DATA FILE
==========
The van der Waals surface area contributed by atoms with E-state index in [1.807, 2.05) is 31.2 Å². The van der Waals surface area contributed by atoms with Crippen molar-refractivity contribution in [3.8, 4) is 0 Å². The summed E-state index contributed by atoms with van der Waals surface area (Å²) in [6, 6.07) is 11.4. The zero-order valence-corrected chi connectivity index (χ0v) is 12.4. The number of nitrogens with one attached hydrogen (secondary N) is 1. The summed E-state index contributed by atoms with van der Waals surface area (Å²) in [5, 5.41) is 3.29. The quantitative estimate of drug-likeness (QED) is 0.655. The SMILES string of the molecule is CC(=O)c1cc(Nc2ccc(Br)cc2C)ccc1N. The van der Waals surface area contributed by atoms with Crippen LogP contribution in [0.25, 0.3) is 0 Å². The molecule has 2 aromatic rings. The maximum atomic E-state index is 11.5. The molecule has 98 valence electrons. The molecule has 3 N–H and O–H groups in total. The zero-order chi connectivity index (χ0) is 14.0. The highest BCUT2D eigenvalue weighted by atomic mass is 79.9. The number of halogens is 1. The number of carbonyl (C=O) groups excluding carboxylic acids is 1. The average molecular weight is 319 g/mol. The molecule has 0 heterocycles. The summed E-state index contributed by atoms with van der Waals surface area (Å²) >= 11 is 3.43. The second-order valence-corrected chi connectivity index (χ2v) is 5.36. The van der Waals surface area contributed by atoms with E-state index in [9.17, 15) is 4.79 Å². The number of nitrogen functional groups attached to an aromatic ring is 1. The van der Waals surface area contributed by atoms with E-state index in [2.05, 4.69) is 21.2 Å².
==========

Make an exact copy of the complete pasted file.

The van der Waals surface area contributed by atoms with E-state index in [1.807, 2.05) is 31.2 Å². The van der Waals surface area contributed by atoms with Crippen molar-refractivity contribution in [3.8, 4) is 0 Å². The summed E-state index contributed by atoms with van der Waals surface area (Å²) in [6, 6.07) is 11.4. The zero-order valence-corrected chi connectivity index (χ0v) is 12.4. The number of nitrogens with one attached hydrogen (secondary N) is 1. The summed E-state index contributed by atoms with van der Waals surface area (Å²) in [5, 5.41) is 3.29. The quantitative estimate of drug-likeness (QED) is 0.655. The SMILES string of the molecule is CC(=O)c1cc(Nc2ccc(Br)cc2C)ccc1N. The van der Waals surface area contributed by atoms with Crippen LogP contribution in [0.25, 0.3) is 0 Å². The molecule has 2 aromatic rings. The maximum atomic E-state index is 11.5. The molecule has 98 valence electrons. The molecule has 3 N–H and O–H groups in total. The zero-order chi connectivity index (χ0) is 14.0. The highest BCUT2D eigenvalue weighted by atomic mass is 79.9. The number of halogens is 1. The number of carbonyl (C=O) groups excluding carboxylic acids is 1. The average molecular weight is 319 g/mol. The molecule has 0 heterocycles. The summed E-state index contributed by atoms with van der Waals surface area (Å²) >= 11 is 3.43. The second-order valence-corrected chi connectivity index (χ2v) is 5.36. The van der Waals surface area contributed by atoms with E-state index in [9.17, 15) is 4.79 Å². The number of nitrogen functional groups attached to an aromatic ring is 1. The van der Waals surface area contributed by atoms with E-state index in [2.05, 4.69) is 21.2 Å².